The music of York Bowen (1884-1961) has gained a foothold in the CD catalog as more pianists discover his inventive Romantic keyboard idiom. However, Bowen himself was no mean pianist, and this first complete reissue of his 78-rpm recordings is most welcome. The collection begins with the 1925 recorded premiere of Beethoven's Fourth Concerto. Although the recording's acoustic technology renders the music's delicate orchestra/piano balances meaningless, you still can appreciate Bowen's rippling, symmetrical fingerwork (think Walter Gieseking) as well as more regimented and intonationally secure orchestral playing than that era's norm. Bowen's stylistically incongruous first-movement cadenza (a little Delius, a little Rachmaninov) is, toRead more paraphrase Arthur Loesser, pure "cream of corn."
If anything, Bowen's suave and characterful command of Beethoven's Op. 27 No. 1 sonata's first movement proves more impressive (he only recorded this one movement, unfortunately). His slightly less poised Op. 78 sonata interpretation contains interesting individual touches, such as the first movement's headlong, angular passagework, and his drawing out of the second movement's main theme.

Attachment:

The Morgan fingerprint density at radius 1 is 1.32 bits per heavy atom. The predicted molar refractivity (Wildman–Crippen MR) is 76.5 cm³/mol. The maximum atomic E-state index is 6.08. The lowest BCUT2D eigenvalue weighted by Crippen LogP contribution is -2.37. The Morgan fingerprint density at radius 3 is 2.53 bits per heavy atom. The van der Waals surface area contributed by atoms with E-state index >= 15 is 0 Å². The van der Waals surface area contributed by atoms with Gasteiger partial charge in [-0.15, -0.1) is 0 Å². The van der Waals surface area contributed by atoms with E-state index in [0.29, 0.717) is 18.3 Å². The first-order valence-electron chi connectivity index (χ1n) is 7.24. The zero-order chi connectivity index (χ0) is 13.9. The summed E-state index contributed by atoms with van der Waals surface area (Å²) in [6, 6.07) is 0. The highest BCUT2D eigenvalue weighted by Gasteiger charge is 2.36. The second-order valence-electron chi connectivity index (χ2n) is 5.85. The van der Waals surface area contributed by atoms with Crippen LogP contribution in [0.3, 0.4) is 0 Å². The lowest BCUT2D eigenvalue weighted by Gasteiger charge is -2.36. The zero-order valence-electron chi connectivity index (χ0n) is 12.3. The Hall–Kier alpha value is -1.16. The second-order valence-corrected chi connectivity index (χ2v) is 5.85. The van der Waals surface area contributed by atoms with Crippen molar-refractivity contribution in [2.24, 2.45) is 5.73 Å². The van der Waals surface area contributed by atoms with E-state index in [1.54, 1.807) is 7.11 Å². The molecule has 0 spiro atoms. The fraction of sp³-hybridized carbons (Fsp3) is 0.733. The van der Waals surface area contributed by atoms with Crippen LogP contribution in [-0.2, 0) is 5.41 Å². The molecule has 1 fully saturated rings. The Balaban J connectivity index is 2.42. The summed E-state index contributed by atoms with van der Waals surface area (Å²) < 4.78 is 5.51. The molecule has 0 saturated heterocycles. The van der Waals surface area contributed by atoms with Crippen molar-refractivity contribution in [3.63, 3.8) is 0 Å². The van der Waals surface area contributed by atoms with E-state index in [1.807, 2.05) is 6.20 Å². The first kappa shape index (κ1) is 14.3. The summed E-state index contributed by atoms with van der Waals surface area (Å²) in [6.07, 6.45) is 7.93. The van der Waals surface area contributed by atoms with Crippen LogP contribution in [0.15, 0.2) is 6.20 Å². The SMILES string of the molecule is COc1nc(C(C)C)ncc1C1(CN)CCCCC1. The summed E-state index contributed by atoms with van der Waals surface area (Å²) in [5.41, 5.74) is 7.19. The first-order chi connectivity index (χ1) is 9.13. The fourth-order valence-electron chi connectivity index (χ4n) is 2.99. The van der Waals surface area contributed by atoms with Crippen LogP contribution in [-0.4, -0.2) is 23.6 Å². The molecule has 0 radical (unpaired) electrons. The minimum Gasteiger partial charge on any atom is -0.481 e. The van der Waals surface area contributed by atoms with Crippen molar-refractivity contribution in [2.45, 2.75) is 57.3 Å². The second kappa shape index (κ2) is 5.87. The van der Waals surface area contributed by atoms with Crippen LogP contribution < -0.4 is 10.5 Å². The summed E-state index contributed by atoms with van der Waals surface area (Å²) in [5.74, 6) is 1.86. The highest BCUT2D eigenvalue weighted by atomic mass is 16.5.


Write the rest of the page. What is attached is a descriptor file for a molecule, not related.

The winged flexibility Bowen brings to the first movement of Schumann's Faschingsschwank aus Wien helps us better digest the music's repetitive qualities. Bowen's light and sparkling Debussy Jardins sous la pluie and Second Arabesque easily stand with the 78-era's best, while he plays four of his own short pieces with expected authority and panache.
Not everything is memorable: certain Romantic warhorses (Liszt's Eglogue, Mendelssohn's Scherzo, Rachmaninov's G minor Prelude, Chopin's Third Ballade, Second Scherzo, A-flat Op. 34 No. 1 Waltz, and C-sharp minor Op. 26 No. 1 Polonaise) fall flat in the face of competing shellac versions (Hofmann in the Chopin Waltz, Friedman in the Mendelssohn, for instance). Yet you cannot discount Bowen's fastidious articulation of inner voices in the E minor Etude, nor his effortless, feathery left-hand figurations in the G major Prelude. In sum, this is a valuable collection all around, graced by Jonathan Summer's excellent annotations plus painstaking sound restoration by Ward Marston.
Concerto for Piano no 4 in G major, Op. 58by Ludwig van Beethoven Performer:
York Bowen (Piano)
Period: Classical Written: 1806; Vienna, Austria Date of Recording: 1925 Length: 29 Minutes 17 Secs.
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